Motor Neurone Disease (MND)

Slawomir - Interview 33

Male
Age at interview: 55
Age at diagnosis: 55

Brief outline: Slawomir was diagnosed 3 months ago, 18 months after first noticing weakness in his leg. He wonders if he may in fact have Lyme Disease. He can still walk and drive.

Background: Slawomir is a company director, divorced with 1 son aged 16. Ethnic background/nationality' Polish.

Audio & video

Slawomir first noticed weakness in his right leg about 18 months ago in 2005. Looking back he had also noticed pins and needles in his shoulder 2 years ago and he wonders if it was connected. He went to his GP practice, and the first GP he saw did tests for his thyroid function, but did not feel he needed a referral to a neurologist. Eventually he asked to see another GP in the practice, who referred him to a neurologist, and by this time it was about six months after he first noticed the leg weakness. The neurologist referred him to another hospital for electromyography tests (EMG) and he had to wait four months for the appointment. Then he was told it would be another five months before he could see the neurologist again to get the results. He rang the hospital and managed to get a private appointment the next day, and he was told it was probably motor neurone disease. His original neurologist wanted him to have an MRI, which would have been another long wait, but he paid to have it done privately in Poland, his home country. The diagnosis was finally confirmed three months ago. He has found these delays frustrating.

He used to work as an engineer installing industrial laundries, but with the weakness in his leg and arms it has become almost impossible to work. He is not sure how he will manage financially, and he plans to claim Disability Living Allowance. He is still able to drive an automatic car, but he has not yet been able to obtain a disabled parking badge and a space outside his home. As a result he does not use the car very often because he is worried about having to walk a long way back to the house.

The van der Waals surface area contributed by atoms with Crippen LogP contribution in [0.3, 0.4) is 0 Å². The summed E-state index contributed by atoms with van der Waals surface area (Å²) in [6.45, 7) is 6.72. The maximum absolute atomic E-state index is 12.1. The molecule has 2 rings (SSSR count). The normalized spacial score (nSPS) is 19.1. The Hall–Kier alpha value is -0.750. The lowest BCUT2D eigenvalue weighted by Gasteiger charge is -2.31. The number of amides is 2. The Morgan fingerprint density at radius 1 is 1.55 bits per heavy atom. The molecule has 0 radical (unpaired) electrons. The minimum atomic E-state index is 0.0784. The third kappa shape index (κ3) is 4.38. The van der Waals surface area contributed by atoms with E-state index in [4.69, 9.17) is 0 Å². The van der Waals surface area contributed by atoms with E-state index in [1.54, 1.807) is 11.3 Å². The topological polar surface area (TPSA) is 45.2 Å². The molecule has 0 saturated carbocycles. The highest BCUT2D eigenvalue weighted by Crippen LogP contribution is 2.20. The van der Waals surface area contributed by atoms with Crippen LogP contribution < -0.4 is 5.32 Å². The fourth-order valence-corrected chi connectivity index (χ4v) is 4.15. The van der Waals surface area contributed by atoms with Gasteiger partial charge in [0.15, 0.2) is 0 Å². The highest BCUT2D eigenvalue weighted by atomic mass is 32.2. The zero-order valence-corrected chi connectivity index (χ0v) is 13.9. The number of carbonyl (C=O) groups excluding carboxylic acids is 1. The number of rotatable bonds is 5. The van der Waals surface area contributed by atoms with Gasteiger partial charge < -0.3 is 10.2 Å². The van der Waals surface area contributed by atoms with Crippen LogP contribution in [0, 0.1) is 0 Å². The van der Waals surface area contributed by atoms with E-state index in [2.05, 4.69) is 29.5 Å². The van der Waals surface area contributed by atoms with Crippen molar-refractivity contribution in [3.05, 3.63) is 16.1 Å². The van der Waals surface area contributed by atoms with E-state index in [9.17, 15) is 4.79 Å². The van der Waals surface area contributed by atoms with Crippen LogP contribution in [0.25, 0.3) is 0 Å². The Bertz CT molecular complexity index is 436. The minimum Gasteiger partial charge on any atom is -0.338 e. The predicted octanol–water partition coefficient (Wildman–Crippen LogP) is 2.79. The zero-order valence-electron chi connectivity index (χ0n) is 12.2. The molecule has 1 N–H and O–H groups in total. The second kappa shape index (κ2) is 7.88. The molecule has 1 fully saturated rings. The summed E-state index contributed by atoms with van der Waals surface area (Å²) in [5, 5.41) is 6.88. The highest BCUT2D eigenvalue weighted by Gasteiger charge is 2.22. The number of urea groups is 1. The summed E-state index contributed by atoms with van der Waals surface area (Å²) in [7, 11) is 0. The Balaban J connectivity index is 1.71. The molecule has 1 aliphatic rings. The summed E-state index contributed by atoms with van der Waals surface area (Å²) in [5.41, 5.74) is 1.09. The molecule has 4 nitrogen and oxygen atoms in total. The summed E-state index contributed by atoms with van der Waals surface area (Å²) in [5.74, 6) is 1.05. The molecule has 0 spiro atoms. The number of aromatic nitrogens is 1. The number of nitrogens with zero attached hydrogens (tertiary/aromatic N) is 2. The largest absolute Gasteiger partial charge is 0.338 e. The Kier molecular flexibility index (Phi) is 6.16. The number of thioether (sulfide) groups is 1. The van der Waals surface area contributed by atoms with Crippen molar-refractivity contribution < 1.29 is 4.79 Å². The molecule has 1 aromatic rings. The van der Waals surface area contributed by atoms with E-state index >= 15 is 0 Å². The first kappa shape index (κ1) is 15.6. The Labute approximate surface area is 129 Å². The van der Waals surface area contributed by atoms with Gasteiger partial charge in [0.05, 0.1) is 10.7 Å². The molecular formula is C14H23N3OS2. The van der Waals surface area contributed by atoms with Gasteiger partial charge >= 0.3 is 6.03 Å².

Slawomir's mother has been on an extended visit to this country to help around the house, and his teenage son also helps. His son does not talk much about how he is feeling about his father's diagnosis, but they have a very good relationship together. 

Slawomir is not sure the diagnosis is correct and wonders if it may be Lyme Disease, as he has been bitten by ticks at least twice in the past. Although a test for Lyme Disease came back negative, he has heard of cases where people have tested negative several times and then a different type of test has given a positive result. He spends a lot of time on the internet researching alternative causes for his symptoms, and alternative treatments, which his doctors have been reluctant to prescribe. He takes Cat's Claw, Coenzyme Q10, Silymarin, minocycline, and low-dose naltrexone. He decided not to take riluzole because he did not think the small gain in survival would be worth the possible side effects. He does not want to give in to MND and thinks a positive mental attitude can help. 

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